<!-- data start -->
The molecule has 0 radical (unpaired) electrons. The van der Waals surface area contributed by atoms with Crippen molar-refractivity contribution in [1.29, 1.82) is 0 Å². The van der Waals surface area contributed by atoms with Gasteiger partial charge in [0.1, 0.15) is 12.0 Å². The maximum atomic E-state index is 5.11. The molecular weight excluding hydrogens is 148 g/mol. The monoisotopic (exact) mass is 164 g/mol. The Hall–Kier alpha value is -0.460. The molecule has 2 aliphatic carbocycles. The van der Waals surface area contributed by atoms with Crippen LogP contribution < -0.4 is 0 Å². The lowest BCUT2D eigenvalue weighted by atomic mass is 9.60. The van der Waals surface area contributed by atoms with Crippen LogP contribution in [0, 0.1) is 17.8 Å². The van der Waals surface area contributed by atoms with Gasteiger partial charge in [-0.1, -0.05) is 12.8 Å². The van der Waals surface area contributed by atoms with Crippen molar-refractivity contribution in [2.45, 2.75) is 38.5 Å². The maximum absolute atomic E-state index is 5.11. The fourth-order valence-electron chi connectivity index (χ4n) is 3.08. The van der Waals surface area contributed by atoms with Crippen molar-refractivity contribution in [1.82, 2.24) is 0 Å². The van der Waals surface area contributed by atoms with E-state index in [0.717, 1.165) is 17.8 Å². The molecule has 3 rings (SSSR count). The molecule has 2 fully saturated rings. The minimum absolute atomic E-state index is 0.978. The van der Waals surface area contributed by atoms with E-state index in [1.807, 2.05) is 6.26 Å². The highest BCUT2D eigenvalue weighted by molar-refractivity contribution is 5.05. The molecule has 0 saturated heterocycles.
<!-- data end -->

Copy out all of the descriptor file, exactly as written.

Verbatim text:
The molecule has 0 radical (unpaired) electrons. The van der Waals surface area contributed by atoms with Crippen molar-refractivity contribution in [1.29, 1.82) is 0 Å². The van der Waals surface area contributed by atoms with Gasteiger partial charge in [0.1, 0.15) is 12.0 Å². The maximum atomic E-state index is 5.11. The molecular weight excluding hydrogens is 148 g/mol. The monoisotopic (exact) mass is 164 g/mol. The Hall–Kier alpha value is -0.460. The molecule has 2 aliphatic carbocycles. The van der Waals surface area contributed by atoms with Crippen LogP contribution < -0.4 is 0 Å². The lowest BCUT2D eigenvalue weighted by atomic mass is 9.60. The van der Waals surface area contributed by atoms with Crippen LogP contribution in [0, 0.1) is 17.8 Å². The van der Waals surface area contributed by atoms with Gasteiger partial charge in [-0.1, -0.05) is 12.8 Å². The van der Waals surface area contributed by atoms with Crippen molar-refractivity contribution in [2.45, 2.75) is 38.5 Å². The maximum absolute atomic E-state index is 5.11. The fourth-order valence-electron chi connectivity index (χ4n) is 3.08. The van der Waals surface area contributed by atoms with Crippen molar-refractivity contribution in [1.82, 2.24) is 0 Å². The van der Waals surface area contributed by atoms with E-state index in [0.717, 1.165) is 17.8 Å². The molecule has 3 rings (SSSR count). The molecule has 2 fully saturated rings. The minimum absolute atomic E-state index is 0.978. The van der Waals surface area contributed by atoms with E-state index in [1.807, 2.05) is 6.26 Å². The highest BCUT2D eigenvalue weighted by molar-refractivity contribution is 5.05. The molecule has 0 saturated heterocycles.